It's not a step backward
A lesser sentence for Ajmal Kasab would have been a life-term for the kin of his victims. Vinod Sharma writes.india Updated: Nov 24, 2012 00:21 IST
V Shantaram's classic Do Aankhen Bara Haath (1957) was in sync with the innocence that marked the early years of post-Independence India. It was the story of a jail warden who transformed six deadly prisoners into men of virtue. The theme song of this internationally acclaimed film - Hai maalik terey bandey hum - invoked God to put the criminals on the path of compassion.
The world since has lost its innocence; compassion misconstrued as weakness and care as appeasement. Gandhi's India hasn't remained untouched by the growing culture of violence in the face of which the State, conscious of its soft power, is compelled to demonstrate its might either in deference to popular sentiments or out of adherence to the rule to law.
India's refusal to back a United Nations' resolution to abolish the death penalty has to be understood in the context of the terrorist challenge that the country faces. Ajmal Kasab's execution was no instance of medieval justice driven by an eye-for-an-eye dictum. Kasab was sent to the gallows on the diktat of a modern judiciary.
The human face of our judicial system, part of which is the death penalty, was evident from the constitutionally prescribed criminal trial of Kasab. The State made available to the Pakistani terrorist the legal defence he needed for judicial redress that is the fundamental right of its own citizens.
Judicial niceties are alien to autocracies and the military regimes that have often ruled Pakistan. For a similar crime, Kasab would have faced the firing squad in his country that has seen a former PM - Zulfikar Ali Bhutto - hanged and his daughter Benazir slain. Usurpers in berets controlled Pakistan on both occasions.
In a statement that ignored popular sentiments and the security climate in India, Amnesty International described as a "step backward" the hanging conducted two days after the UN's resolution calling for a global moratorium on the death penalty. They also raised questions about the secrecy that surrounded the execution and the speed with which Kasab's mercy plea was rejected.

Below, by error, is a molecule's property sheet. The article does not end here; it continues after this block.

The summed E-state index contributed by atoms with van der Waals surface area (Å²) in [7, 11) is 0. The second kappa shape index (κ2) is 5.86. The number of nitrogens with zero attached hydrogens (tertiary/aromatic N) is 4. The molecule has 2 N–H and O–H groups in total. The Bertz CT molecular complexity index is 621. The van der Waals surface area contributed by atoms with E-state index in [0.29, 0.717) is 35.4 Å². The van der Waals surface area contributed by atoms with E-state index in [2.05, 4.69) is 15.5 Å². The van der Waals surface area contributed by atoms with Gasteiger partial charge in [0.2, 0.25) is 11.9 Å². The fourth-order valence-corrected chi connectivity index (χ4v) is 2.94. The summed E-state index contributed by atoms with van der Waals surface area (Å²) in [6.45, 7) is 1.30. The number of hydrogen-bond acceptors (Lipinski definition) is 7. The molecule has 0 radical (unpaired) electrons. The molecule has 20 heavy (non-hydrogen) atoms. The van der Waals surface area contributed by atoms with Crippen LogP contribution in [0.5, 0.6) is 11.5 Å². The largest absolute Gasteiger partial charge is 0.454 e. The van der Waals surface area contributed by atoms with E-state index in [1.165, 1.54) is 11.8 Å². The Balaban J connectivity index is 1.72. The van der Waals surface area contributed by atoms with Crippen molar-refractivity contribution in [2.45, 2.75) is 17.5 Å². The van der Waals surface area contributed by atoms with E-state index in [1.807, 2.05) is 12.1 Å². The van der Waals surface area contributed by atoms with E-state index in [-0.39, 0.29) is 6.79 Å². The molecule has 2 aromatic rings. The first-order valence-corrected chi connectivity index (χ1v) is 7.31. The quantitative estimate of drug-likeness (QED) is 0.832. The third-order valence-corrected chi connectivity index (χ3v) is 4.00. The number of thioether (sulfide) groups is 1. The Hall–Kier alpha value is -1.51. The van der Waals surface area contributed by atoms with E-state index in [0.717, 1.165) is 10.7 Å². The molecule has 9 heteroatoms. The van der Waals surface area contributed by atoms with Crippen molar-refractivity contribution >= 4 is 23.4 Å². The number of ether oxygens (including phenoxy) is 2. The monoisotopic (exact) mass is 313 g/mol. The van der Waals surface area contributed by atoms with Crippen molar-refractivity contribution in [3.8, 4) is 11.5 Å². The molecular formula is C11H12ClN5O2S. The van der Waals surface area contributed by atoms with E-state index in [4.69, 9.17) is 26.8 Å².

I disagree with Amnesty on both counts. Would justice have been done to Kasab or the families of those he killed had the President sat on his plea for a long period? Are prisoners facing capital punishment better off languishing on death rows for almost a lifetime? A case in point here is that of Sarabjit Singh awaiting pardon for 21 years after being tried and convicted in a false case in Pakistan.
That Kasab was hanged without any fanfare or media spectacle befitted a democracy brought up on the legacy of a semi-nude saint whose philosophy of non-violence guided the freedom struggle. Statecraft permits no room for generosity or pardon for those who wage war against countries. Regardless of the grave provocation that 26/11 was, India kept its calm to put one of its many perpetrators to death through a due process of law. It's Pakistan's turn now to ensure justice at its end.
There was about Kasab's hanging a civility, a respect for life that comes naturally to Gandhi's India. The State withstood in its pursuit the public outrage, the boundless angst of victims' families and a torrent of right-wing disinformation to show it as weak-kneed or soft on terror.
When it struck, it did so with majesty, sparing the cross-border gladiator an execution reminiscent of ancient Rome. The wheels of justice moved, not at the pace desired by fringe elements but with the speed decreed by courts. A lesser sentence for Kasab would actually have been a life-term for the kin of the martyrs of 26/11.
It's about time that Amnesty and Pakistan-based killer brigades got their perspective right about India.